Pension funds in Denmark and New York on Wednesday expressed their displeasure with Toyota Motor Co. over what they see as lobbying activity that is slowing a green transition.
“We are extremely concerned that Toyota’s lobbying activities are misaligned with its climate goals and electric vehicle strategy,” said New York City Comptroller Brad Lander, pension systems trustee. of New York City, worth $265.9 billion, in an emailed statement ahead of the automaker’s annual meeting. general meeting of shareholders on Wednesday.
“Toyota’s approach puts it at a competitive disadvantage compared to its peers, who have shown a much greater commitment to the transition to battery electric vehicles. Additionally, Toyota’s opposition to policies strengths in EVs (electric vehicles) and climate create significant reputational risk,” Lander said.
Those concerns are shared by the 134 billion crown ($19 billion) pension fund AkademikerPension, Gentofte, Denmark, whose CIO Anders Schelde was unconvinced by Toyota’s response at the shareholders’ meeting.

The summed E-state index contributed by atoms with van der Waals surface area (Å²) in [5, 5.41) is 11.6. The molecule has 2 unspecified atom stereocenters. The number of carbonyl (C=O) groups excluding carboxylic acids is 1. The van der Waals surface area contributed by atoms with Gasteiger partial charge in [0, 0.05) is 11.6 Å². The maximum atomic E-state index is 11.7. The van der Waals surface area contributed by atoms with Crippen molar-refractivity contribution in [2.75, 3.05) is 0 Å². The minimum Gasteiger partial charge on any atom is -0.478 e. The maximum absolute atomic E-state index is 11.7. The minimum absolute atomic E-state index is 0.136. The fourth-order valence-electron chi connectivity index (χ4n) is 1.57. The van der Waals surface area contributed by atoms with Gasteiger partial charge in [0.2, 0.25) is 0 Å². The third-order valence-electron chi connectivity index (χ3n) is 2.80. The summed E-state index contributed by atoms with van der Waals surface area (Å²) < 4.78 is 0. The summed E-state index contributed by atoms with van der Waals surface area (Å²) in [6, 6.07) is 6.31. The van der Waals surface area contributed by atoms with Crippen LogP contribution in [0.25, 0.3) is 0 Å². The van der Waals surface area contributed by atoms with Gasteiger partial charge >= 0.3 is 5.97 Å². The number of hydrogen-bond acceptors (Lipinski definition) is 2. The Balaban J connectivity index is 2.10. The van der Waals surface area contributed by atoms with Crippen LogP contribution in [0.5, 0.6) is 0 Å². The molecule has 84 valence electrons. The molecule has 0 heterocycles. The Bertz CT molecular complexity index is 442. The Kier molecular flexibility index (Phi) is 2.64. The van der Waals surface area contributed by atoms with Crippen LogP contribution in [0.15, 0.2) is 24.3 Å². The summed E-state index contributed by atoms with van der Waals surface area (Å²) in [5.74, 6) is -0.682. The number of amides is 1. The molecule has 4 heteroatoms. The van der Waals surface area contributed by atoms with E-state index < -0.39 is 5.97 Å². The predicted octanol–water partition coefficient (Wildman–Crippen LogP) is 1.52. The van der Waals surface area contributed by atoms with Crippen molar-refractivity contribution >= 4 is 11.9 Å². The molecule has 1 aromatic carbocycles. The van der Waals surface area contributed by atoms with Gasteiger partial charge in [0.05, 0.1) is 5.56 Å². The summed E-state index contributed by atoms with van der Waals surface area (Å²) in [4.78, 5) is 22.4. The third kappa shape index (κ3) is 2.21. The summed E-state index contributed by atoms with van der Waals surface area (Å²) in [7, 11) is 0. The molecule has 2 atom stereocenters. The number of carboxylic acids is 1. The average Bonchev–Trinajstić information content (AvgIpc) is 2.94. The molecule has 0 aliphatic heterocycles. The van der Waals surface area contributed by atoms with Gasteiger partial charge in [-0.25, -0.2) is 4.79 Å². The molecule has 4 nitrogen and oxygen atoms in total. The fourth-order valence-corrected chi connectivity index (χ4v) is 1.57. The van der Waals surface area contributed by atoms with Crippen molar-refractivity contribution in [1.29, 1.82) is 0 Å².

“Toyota is using the pretext of customer choices to avoid answering the question about its lobbying activities around the world to slow the transition to fossil fuel-free cars. Technology is constantly changing, but companies should not go to against regulations that seek to accelerate the deployment of electric vehicles,” Schelde said in a statement emailed after the meeting.
“When Toyota defends its lobbying against government action to phase out fossil fuel cars, it echoes tobacco companies defending their product against regulation. As investors, we expect more in 2022 in the context of the climate crisis that threatens to limit much more than customer choice in the not-too-distant future,” Schelde said.
AkademikerPension withdrew a shareholder proposal in 2021 after Toyota pledged to review its climate-related lobbying practices. Seeing little change a year later, the Danish pension fund prepared a similar one which the company dismissed as filed too late.
Changing lobbying activities with governments trying to phase out internal combustion engine cars “will be a step towards protecting the company from growing consumer mistrust and shareholder protests,” Schelde said. .
A call to Toyota for comment was not returned.